By Amy Kaufman, Los Angeles Times –
LOS ANGELES — Moviegoers continue to be taken with Liam Neeson as an action hero, as the 60-year-old actor’s latest film, the kidnapping thriller “Taken 2,” had a superb No. 1 debut over the weekend.
The sequel to 2009’s “Taken” opened to a strong $50 million, according to an estimate from distributor 20th Century Fox. That’s double what the original film launched with three years ago, when its $24.7 million start surprised on the historically slow Super Bowl weekend.
While the Neeson flick met the highest of industry projections, the stop-motion animated “Frankenweenie” fell short of even its studio’s modest hopes. The Walt Disney Studios 3-D film collected a lackluster $11.5 million during its first weekend in theaters, marking another disappointing debut for writer-director Tim Burton this year.
Meanwhile, after an excellent start in limited release last weekend, the a capella comedy “Pitch Perfect” expanded to theaters nationwide and brought in a respectable $14.7 million. The film has now sold $21.6 million worth of tickets in 10 days.
It was a good weekend for Hollywood, as weekend ticket sales were up about 46 percent compared with the same three-day period last year. This year’s ticket sales are still up about 3 percent versus 2012, while attendance has lifted 2 percent since last year.
Though critics panned “Taken 2,” audiences enjoyed it, assigning the film an average grade of B-plus, according to market research firm CinemaScore. That’s the same grade that “Frankenweenie” — which was beloved by reviewers — received from opening-weekend moviegoers.
The robust opening for “Taken 2” further solidifies Neeson’s draw as an action hero. After “Taken” grossed $226.8 million worldwide three years ago, the Irish actor landed a handful of roles in other action flicks that performed well at the box office, including “Unknown” and “The Grey.”
“I think people respond so positively to Liam in this role because the guy he plays is approachable — he’s the father and the husband that everybody wishes they had. Tough, but he loves his family,” said Chris Aronson, Fox’s president of domestic distribution. “Liam knows how popular this character and franchise is with audiences, and he did a lot of promotion with us where he could connect with fans during screenings, where he really pressed the flesh.”
Co-financed by Fox and French writer-producer Luc Besson’s EuropaCorp for roughly $45 million, “Taken 2” follows Neeson’s former CIA operative as he is kidnapped. In the first film, Neeson’s character had to rescue his daughter when she was taken hostage.
The movie did brisk business this weekend largely because it appealed to a broad audience, drawing only slightly more males than females (52 percent compared with 48 percent) and both young and old (56 percent were older than 25).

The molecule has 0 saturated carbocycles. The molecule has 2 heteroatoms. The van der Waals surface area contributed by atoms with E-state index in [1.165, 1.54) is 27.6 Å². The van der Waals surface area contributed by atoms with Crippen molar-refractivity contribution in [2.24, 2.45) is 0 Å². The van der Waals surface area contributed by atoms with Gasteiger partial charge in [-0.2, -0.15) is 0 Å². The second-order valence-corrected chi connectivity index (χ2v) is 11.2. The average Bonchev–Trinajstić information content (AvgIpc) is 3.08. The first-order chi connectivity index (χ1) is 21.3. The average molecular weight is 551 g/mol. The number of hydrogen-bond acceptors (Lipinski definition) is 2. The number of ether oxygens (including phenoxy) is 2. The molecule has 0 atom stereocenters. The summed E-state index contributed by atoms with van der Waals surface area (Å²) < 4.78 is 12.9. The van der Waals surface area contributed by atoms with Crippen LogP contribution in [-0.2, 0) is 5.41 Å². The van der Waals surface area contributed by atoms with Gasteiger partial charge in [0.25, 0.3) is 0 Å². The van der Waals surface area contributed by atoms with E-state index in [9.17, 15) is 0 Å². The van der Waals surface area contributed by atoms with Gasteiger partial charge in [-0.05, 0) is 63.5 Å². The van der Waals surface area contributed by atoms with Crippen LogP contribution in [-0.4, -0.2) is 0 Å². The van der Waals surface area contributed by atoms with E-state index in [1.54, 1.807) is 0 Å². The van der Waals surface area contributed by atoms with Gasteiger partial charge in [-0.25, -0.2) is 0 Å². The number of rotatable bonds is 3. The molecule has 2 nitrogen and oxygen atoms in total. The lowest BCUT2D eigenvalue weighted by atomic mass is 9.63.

“Taken 2” played in 50 foreign markets this weekend and grossed $55 million. The movie performed best in the United Kingdom, where it raked in $12.1 million, but also did well in Besson’s native France. The picture has yet to debut in nine international countries, including Germany and Italy.
“Frankenweenie” struggled to lure moviegoers away from another animated film over the weekend, “Hotel Transylvania.” The latter 3-D monster movie, after topping the multiplex upon its debut last weekend, saw its ticket sales drop only 38 percent to $26.3 million, raising its overall total to $76 million.
In May, Burton’s Johnny Depp vampire film “Dark Shadows” underperformed, grossing around $80 million domestically against a $150 million production budget. “Frankenweenie” is the filmmaker’s third stop-motion release, following “A Nightmare Before Christmas” and “Corpse Bride” — neither of which were hits.
“Historically, stop-motion films have appealed to an audience that’s a little more specific than the audience for hand-drawn or CGI animated films, but I don’t know why that is,” said Dave Hollis, Disney’s executive vice president of distribution. “I’m confident that we’ve got something great here, though, and that those who have seen it will become evangelists for it and tell people about it that might not think it’s for them.”
Disney spent $39 million to produce Burton’s latest film, which was spawned from a 1984 short he made about a boy who revives his dead dog through a Frankenstein-esque science experiment. About half of those who saw “Frankenweenie” this weekend opted to shell out a few extra bucks for 3-D tickets — a higher-than-average percentage for an animated family film. (Last weekend, for example, 35 percent of the business for “Hotel Transylvania” came from 3-D receipts.) The movie appealed equally to men and women, and 53 percent of the crowd was younger than 25.
After receiving a CinemaScore A last weekend, “Pitch Perfect” benefited from strong word of mouth as it expanded into 2,770 theaters. The film about a competitive college singing group should be a financial winner for Universal Pictures, which co-financed the movie for $17 million with Gold Circle Films. It’s unclear if the movie will perform well overseas, as it launched in New Zealand this weekend and came in No. 4 at the local box office.